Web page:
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Thread: Thermaltake Toughpower 1200W PSU 10 Years Later

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    Default Thermaltake Toughpower 1200W PSU 10 Years Later

    This one was a bit different from the last two articles on PSU's after years of use, but thought some people might still find it interesting https://www.hardocp.com/article/2018...0_years_later/

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    Even though they're not the same; the number of PUC reviews from back in the day all showed similar results and seeing the two units age in a similar manner definitely puts the gusto of this design in perspective.

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    Pictures of the aged unit undressed would be nice, hint hint
    Also would be cool, if you're anyway going to scrap them, to check the ESR & capacitance of the caps.
    Especially the primary side bulk filtering capacitors, my feeling after reading your article is that the APFC might have done them in and that's why you see the results you do.
    (APFC stresses the caps _allot_ more than the voltage doubler circuit).
    "The one who says it cannot be done should never interrupt the one who is doing it."

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    Quote Originally Posted by Per Hansson View Post
    Pictures of the aged unit undressed would be nice, hint hint
    Also would be cool, if you're anyway going to scrap them, to check the ESR & capacitance of the caps.
    Especially the primary side bulk filtering capacitors, my feeling after reading your article is that the APFC might have done them in and that's why you see the results you do.
    (APFC stresses the caps _allot_ more than the voltage doubler circuit).
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    Quote Originally Posted by Per Hansson View Post
    (APFC stresses the caps _allot_ more than the voltage doubler circuit).

    Didn't know that

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    It's very simple to imagine: The old PSU's without PFC use just a voltage doubler circuit.
    The frequency the capacitor sees will be line frequency times two (since we use a full wave bridge rectifier) so 100Hz here or 120Hz in the US.

    APFC on the other hand is a high frequency switched design, the working frequency can be anywhere from 10KHz to 100KHz. (Usually variable).
    I've seen many failed bulk filtering capacitors in APFC power supplies, in my experience it's the primary cause of failure in APFC units.
    (When the primary capacitor fails the APFC circuit must work harder and thus the switching transistors eventually short out).
    "The one who says it cannot be done should never interrupt the one who is doing it."

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    Yes, it is obvious, in hindsight; I really appreciate the explanation.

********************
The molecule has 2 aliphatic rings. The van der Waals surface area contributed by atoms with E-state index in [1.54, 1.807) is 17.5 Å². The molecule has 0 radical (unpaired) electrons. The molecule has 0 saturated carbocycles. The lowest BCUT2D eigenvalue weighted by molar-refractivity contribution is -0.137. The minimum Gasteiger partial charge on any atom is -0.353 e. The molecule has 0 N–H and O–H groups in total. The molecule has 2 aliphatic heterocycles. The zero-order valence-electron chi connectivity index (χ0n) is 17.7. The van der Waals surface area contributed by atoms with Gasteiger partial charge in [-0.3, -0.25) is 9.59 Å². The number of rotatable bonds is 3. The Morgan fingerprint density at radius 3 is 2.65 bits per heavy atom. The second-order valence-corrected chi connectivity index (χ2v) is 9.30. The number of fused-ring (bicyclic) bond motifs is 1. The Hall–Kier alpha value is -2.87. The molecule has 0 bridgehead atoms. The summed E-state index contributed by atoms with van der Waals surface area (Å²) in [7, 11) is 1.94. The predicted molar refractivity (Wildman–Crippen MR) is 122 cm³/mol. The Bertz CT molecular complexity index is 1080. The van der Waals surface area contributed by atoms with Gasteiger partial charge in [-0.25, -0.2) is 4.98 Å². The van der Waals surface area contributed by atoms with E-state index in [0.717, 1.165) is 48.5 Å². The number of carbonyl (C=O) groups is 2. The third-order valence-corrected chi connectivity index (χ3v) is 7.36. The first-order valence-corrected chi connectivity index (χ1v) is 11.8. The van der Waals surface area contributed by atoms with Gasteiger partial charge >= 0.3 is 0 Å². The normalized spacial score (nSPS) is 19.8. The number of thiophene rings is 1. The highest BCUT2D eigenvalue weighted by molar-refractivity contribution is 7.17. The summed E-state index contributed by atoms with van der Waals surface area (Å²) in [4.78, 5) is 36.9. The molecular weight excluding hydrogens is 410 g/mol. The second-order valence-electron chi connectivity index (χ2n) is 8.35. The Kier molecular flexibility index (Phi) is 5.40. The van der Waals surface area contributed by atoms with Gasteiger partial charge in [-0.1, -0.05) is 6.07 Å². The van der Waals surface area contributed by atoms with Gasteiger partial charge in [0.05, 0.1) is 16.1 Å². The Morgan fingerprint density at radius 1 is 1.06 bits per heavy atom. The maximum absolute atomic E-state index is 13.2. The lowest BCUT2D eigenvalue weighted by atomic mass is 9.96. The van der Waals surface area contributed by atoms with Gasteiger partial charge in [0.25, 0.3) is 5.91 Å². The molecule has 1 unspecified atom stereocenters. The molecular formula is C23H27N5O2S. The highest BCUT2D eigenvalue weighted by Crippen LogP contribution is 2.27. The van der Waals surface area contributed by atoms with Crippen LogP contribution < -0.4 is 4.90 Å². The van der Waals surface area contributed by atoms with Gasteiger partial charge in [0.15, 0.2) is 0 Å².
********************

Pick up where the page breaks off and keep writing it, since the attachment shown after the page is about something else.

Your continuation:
Perhaps now I'll stop with the don't need low ESR on the primary capacitors; which leads me to a further question, I assume they are not low ESR but would benefit from so being? or is the cause of failure the overvoltage that can be seen when running on a rectangular wave (as you yourself pointed out)?

    http://digilander.libero.it/hibone/U...est_Report.pdf
    Last edited by ashiekh; 06-10-2018 at 10:32 AM.

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    It's a bit of both, when they "just" bloat it's usually due to overvoltage.
    I have seen that on reputable brands too...

    But the worse failure is in brands like Capxon, Ltec etc etc, they just loose all the capacitance with no visible external signs.
    This results in the total failure of the APFC switching transistors usually...
    That is usually the case of simply being loaded too much, the caps can't take the ripple and simply loose their properties over time (dielectric breakdown).

    It's beneficial to put ceramic caps in parallell for this reason, for the low ESR properties.
    But the problem with that is that they handle overvoltage transients by blowing up with fire and flames: not the best on the primary side where you can expect large transients...
    "The one who says it cannot be done should never interrupt the one who is doing it."

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    The problem with all this analysis is that I am tempted to stick with my old power supplies that seem to keep trundling along (with new secondary capacitors); on the other hand I feel I am becoming one with the supply ;-)
    Last edited by ashiekh; 06-10-2018 at 08:32 PM.

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    Quote Originally Posted by Per Hansson View Post
    It's very simple to imagine: The old PSU's without PFC use just a voltage doubler circuit.
    The frequency the capacitor sees will be line frequency times two (since we use a full wave bridge rectifier) so 100Hz here or 120Hz in the US.

    APFC on the other hand is a high frequency switched design, the working frequency can be anywhere from 10KHz to 100KHz. (Usually variable).
    I've seen many failed bulk filtering capacitors in APFC power supplies, in my experience it's the primary cause of failure in APFC units.
    (When the primary capacitor fails the APFC circuit must work harder and thus the switching transistors eventually short out).
    This also depends on the size of the inductor. The bigger it is the less stress you have in the capacitors.

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